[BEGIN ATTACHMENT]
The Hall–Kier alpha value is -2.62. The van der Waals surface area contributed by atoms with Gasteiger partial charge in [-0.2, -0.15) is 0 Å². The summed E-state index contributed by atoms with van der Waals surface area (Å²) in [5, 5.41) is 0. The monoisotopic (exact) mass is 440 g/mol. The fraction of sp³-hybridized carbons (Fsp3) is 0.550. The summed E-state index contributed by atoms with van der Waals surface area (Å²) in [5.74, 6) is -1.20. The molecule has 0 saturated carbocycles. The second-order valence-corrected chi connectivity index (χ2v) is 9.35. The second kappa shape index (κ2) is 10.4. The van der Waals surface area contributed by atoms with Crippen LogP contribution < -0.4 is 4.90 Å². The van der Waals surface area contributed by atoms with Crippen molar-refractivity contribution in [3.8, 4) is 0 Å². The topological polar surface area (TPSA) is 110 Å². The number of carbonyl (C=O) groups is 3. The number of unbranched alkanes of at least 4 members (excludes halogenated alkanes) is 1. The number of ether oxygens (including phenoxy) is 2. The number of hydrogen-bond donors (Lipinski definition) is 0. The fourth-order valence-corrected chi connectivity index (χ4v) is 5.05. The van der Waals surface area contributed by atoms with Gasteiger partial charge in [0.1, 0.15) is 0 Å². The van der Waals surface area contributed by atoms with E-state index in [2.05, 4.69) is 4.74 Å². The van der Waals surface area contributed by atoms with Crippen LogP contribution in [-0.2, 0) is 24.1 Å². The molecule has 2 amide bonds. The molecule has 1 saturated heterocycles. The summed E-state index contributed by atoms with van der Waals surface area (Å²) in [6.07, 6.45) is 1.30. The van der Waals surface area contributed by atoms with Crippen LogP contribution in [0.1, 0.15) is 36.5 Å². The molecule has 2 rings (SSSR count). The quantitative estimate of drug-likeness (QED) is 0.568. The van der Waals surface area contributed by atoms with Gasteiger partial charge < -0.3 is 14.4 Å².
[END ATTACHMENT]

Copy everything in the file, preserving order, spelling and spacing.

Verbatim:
The Hall–Kier alpha value is -2.62. The van der Waals surface area contributed by atoms with Gasteiger partial charge in [-0.2, -0.15) is 0 Å². The summed E-state index contributed by atoms with van der Waals surface area (Å²) in [5, 5.41) is 0. The monoisotopic (exact) mass is 440 g/mol. The fraction of sp³-hybridized carbons (Fsp3) is 0.550. The summed E-state index contributed by atoms with van der Waals surface area (Å²) in [5.74, 6) is -1.20. The molecule has 0 saturated carbocycles. The second-order valence-corrected chi connectivity index (χ2v) is 9.35. The second kappa shape index (κ2) is 10.4. The van der Waals surface area contributed by atoms with Crippen LogP contribution < -0.4 is 4.90 Å². The van der Waals surface area contributed by atoms with Crippen molar-refractivity contribution in [3.8, 4) is 0 Å². The topological polar surface area (TPSA) is 110 Å². The number of carbonyl (C=O) groups is 3. The number of unbranched alkanes of at least 4 members (excludes halogenated alkanes) is 1. The number of ether oxygens (including phenoxy) is 2. The number of hydrogen-bond donors (Lipinski definition) is 0. The fourth-order valence-corrected chi connectivity index (χ4v) is 5.05. The van der Waals surface area contributed by atoms with Gasteiger partial charge in [0.1, 0.15) is 0 Å². The van der Waals surface area contributed by atoms with E-state index in [2.05, 4.69) is 4.74 Å². The van der Waals surface area contributed by atoms with Crippen LogP contribution in [-0.2, 0) is 24.1 Å². The molecule has 2 amide bonds. The molecule has 1 saturated heterocycles. The summed E-state index contributed by atoms with van der Waals surface area (Å²) in [6.07, 6.45) is 1.30. The van der Waals surface area contributed by atoms with Crippen LogP contribution in [0.1, 0.15) is 36.5 Å². The molecule has 2 rings (SSSR count). The quantitative estimate of drug-likeness (QED) is 0.568. The van der Waals surface area contributed by atoms with Gasteiger partial charge < -0.3 is 14.4 Å².